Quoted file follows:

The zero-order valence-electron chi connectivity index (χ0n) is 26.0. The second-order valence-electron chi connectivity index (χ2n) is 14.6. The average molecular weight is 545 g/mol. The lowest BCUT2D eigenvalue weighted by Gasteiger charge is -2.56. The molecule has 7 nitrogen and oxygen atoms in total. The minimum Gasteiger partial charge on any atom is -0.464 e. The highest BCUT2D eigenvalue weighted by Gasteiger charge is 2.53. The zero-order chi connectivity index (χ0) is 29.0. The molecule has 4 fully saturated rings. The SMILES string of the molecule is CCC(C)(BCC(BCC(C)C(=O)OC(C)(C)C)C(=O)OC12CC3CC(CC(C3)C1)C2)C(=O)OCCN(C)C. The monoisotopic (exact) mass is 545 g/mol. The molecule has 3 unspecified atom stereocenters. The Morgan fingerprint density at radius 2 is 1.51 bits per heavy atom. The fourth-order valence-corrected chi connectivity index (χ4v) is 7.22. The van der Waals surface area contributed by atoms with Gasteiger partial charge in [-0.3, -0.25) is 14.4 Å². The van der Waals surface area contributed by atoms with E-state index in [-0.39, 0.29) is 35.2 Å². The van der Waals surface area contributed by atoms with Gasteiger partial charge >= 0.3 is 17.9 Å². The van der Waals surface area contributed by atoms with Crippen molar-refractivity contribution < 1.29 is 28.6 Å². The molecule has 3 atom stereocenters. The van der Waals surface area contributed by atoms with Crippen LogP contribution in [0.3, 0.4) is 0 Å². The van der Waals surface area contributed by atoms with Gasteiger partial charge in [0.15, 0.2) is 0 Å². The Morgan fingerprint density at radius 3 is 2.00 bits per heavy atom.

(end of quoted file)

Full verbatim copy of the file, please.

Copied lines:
The zero-order valence-electron chi connectivity index (χ0n) is 26.0. The second-order valence-electron chi connectivity index (χ2n) is 14.6. The average molecular weight is 545 g/mol. The lowest BCUT2D eigenvalue weighted by Gasteiger charge is -2.56. The molecule has 7 nitrogen and oxygen atoms in total. The minimum Gasteiger partial charge on any atom is -0.464 e. The highest BCUT2D eigenvalue weighted by Gasteiger charge is 2.53. The zero-order chi connectivity index (χ0) is 29.0. The molecule has 4 fully saturated rings. The SMILES string of the molecule is CCC(C)(BCC(BCC(C)C(=O)OC(C)(C)C)C(=O)OC12CC3CC(CC(C3)C1)C2)C(=O)OCCN(C)C. The monoisotopic (exact) mass is 545 g/mol. The molecule has 3 unspecified atom stereocenters. The Morgan fingerprint density at radius 2 is 1.51 bits per heavy atom. The fourth-order valence-corrected chi connectivity index (χ4v) is 7.22. The van der Waals surface area contributed by atoms with Gasteiger partial charge in [-0.3, -0.25) is 14.4 Å². The van der Waals surface area contributed by atoms with E-state index in [-0.39, 0.29) is 35.2 Å². The van der Waals surface area contributed by atoms with Gasteiger partial charge >= 0.3 is 17.9 Å². The van der Waals surface area contributed by atoms with Crippen molar-refractivity contribution < 1.29 is 28.6 Å². The molecule has 3 atom stereocenters. The van der Waals surface area contributed by atoms with Crippen LogP contribution in [0.3, 0.4) is 0 Å². The van der Waals surface area contributed by atoms with Gasteiger partial charge in [0.15, 0.2) is 0 Å². The Morgan fingerprint density at radius 3 is 2.00 bits per heavy atom.